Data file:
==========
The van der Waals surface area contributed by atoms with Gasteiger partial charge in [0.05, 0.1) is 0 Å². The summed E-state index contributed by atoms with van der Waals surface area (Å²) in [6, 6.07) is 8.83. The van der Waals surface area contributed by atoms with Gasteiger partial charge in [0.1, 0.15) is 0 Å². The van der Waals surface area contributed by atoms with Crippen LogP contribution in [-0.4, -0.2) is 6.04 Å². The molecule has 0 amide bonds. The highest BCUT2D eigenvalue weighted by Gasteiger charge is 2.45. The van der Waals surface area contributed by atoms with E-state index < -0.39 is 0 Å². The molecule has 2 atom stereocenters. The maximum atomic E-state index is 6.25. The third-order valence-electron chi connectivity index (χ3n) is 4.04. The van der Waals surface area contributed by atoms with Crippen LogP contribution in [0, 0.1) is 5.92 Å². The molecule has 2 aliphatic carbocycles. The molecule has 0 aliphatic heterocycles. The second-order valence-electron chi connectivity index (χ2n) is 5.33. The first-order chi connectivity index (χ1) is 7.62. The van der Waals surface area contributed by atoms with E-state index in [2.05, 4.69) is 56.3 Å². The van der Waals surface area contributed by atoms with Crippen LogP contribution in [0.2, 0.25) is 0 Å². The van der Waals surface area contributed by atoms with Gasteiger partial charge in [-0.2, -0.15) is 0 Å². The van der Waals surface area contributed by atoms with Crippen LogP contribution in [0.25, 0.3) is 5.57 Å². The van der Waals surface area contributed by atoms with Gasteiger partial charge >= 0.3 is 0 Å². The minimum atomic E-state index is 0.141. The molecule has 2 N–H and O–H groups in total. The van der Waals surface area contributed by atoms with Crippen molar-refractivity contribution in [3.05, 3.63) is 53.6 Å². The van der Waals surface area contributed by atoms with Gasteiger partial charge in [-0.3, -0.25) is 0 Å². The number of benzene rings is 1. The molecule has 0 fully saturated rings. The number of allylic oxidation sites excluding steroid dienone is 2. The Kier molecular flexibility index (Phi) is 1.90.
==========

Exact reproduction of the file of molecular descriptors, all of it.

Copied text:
The van der Waals surface area contributed by atoms with Gasteiger partial charge in [0.05, 0.1) is 0 Å². The summed E-state index contributed by atoms with van der Waals surface area (Å²) in [6, 6.07) is 8.83. The van der Waals surface area contributed by atoms with Gasteiger partial charge in [0.1, 0.15) is 0 Å². The van der Waals surface area contributed by atoms with Crippen LogP contribution in [-0.4, -0.2) is 6.04 Å². The molecule has 0 amide bonds. The highest BCUT2D eigenvalue weighted by Gasteiger charge is 2.45. The van der Waals surface area contributed by atoms with E-state index < -0.39 is 0 Å². The molecule has 2 atom stereocenters. The maximum atomic E-state index is 6.25. The third-order valence-electron chi connectivity index (χ3n) is 4.04. The van der Waals surface area contributed by atoms with Crippen LogP contribution in [0, 0.1) is 5.92 Å². The molecule has 2 aliphatic carbocycles. The molecule has 0 aliphatic heterocycles. The second-order valence-electron chi connectivity index (χ2n) is 5.33. The first-order chi connectivity index (χ1) is 7.62. The van der Waals surface area contributed by atoms with E-state index in [2.05, 4.69) is 56.3 Å². The van der Waals surface area contributed by atoms with Crippen LogP contribution in [0.2, 0.25) is 0 Å². The van der Waals surface area contributed by atoms with Gasteiger partial charge in [-0.2, -0.15) is 0 Å². The van der Waals surface area contributed by atoms with Crippen LogP contribution in [0.25, 0.3) is 5.57 Å². The van der Waals surface area contributed by atoms with Gasteiger partial charge >= 0.3 is 0 Å². The minimum atomic E-state index is 0.141. The molecule has 2 N–H and O–H groups in total. The van der Waals surface area contributed by atoms with Crippen molar-refractivity contribution in [3.05, 3.63) is 53.6 Å². The van der Waals surface area contributed by atoms with Gasteiger partial charge in [-0.3, -0.25) is 0 Å². The number of benzene rings is 1. The molecule has 0 fully saturated rings. The number of allylic oxidation sites excluding steroid dienone is 2. The Kier molecular flexibility index (Phi) is 1.90.